By Eduardo Porter, The New York Times, May 5, 2015
The United States economy is one of the most effective on earth in terms of generating new wealth. But for all the wealth it generates, it does an exceptionally dismal job at sharing it broadly among Americans.
Is this the best we can do?
Over the last four decades the debate in Washington about poverty and inequality has been bogged down in a somewhat pointless, often surreal debate about the size of government and the amount spent on behalf of the poor.
Over that same period, the earnings of workers in the bottom half of the income pile have progressed little. American society has buckled under the strain.
The actual size of government? Measured by the taxes we pay, it was about 25 percent of our gross national product in 1970. It is still about 25 percent of our G.D.P. today. And the share of our wealth spent on the poor, apart from money devoted to the rising cost of health care, has not changed very much, either.
And yet there are other tools. In the furious partisan bickering, the debate has bypassed all the other ways the government affects the distribution of the nation’s prosperity, selectively placing its thumb on the scales.
The trick to achieving a more equitable society might simply be to turn the government from an active participant in widening inequality, to one that at least seeks — through norms, laws, regulations — to narrow the gap.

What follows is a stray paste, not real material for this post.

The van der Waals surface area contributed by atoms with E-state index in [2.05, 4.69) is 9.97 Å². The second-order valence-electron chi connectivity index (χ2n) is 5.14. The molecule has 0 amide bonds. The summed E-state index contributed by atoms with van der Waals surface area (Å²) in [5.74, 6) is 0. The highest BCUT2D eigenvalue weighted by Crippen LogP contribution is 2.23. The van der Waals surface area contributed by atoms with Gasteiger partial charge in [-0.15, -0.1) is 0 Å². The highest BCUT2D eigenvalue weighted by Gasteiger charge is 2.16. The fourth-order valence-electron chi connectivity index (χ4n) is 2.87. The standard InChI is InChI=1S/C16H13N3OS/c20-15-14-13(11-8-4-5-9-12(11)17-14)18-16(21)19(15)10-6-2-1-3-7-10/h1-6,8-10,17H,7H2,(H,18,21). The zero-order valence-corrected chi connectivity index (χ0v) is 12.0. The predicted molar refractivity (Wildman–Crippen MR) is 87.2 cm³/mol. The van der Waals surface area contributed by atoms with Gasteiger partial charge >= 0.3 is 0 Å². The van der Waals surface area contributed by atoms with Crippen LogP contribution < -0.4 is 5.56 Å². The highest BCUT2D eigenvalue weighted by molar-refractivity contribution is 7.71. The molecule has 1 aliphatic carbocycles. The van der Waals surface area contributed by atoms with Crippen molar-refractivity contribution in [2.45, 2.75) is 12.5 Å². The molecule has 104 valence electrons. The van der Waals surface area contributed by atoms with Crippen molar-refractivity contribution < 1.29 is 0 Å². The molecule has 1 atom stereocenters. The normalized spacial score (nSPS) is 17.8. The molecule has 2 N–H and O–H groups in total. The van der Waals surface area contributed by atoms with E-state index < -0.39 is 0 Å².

What has driven the stagnation of the incomes of typical workers? It’s clearly not just lagging educations or a drop in their productivity. Olivier Giovannoni of the Levy Economics Institute at Bard College calculates that the share of national income going to the entire bottom 99 percent of workers has shrunk by 15 percentage points since 1980.
The task is to redress this dynamic. This requires acting on many fronts — economic but also legal and regulatory.
Joseph E. Stiglitz, the prominent left-leaning Nobel laureate in economics, has just published a second book on inequality called “The Great Divide” (W.W. Norton & Company). He stresses a range of economic and institutional changes weakening ordinary workers that serve to benefit the wealthiest in society.
This includes, he argues, the weakening of unions and the proliferation of trade agreements, which have protected the rights of corporations to move operations outside the country and done little to protect the formerly middle-class workers on the wrong side of trade.
It includes the steady tightening of intellectual property rights and the rise of finance, with its lavish rewards for activities of dubious social value. It includes the furious consolidation of industry, which has reduced competition across the economy.
Professor Stiglitz is particularly incensed by the Obama administration’s attempt to include investment pacts in trade agreements it is negotiating with Asia and Europe, which would allow multinationals to sue governments for compensation if regulation hurts their profits.
“We have been consistently weakening workers’ bargaining position,” he told me. “We are creating a legal framework for rules that lock in inequality.”
Shi-Ling Hsu at the Florida State University College of Law articulates a similar thought in a critique of the central proposition of Thomas Piketty, the French economist. Perhaps it is true, Professor Hsu concedes, that inequality will grow relentlessly because the rate of return to the capital of the rich is higher than the rate of economic growth, as Mr. Piketty proposed.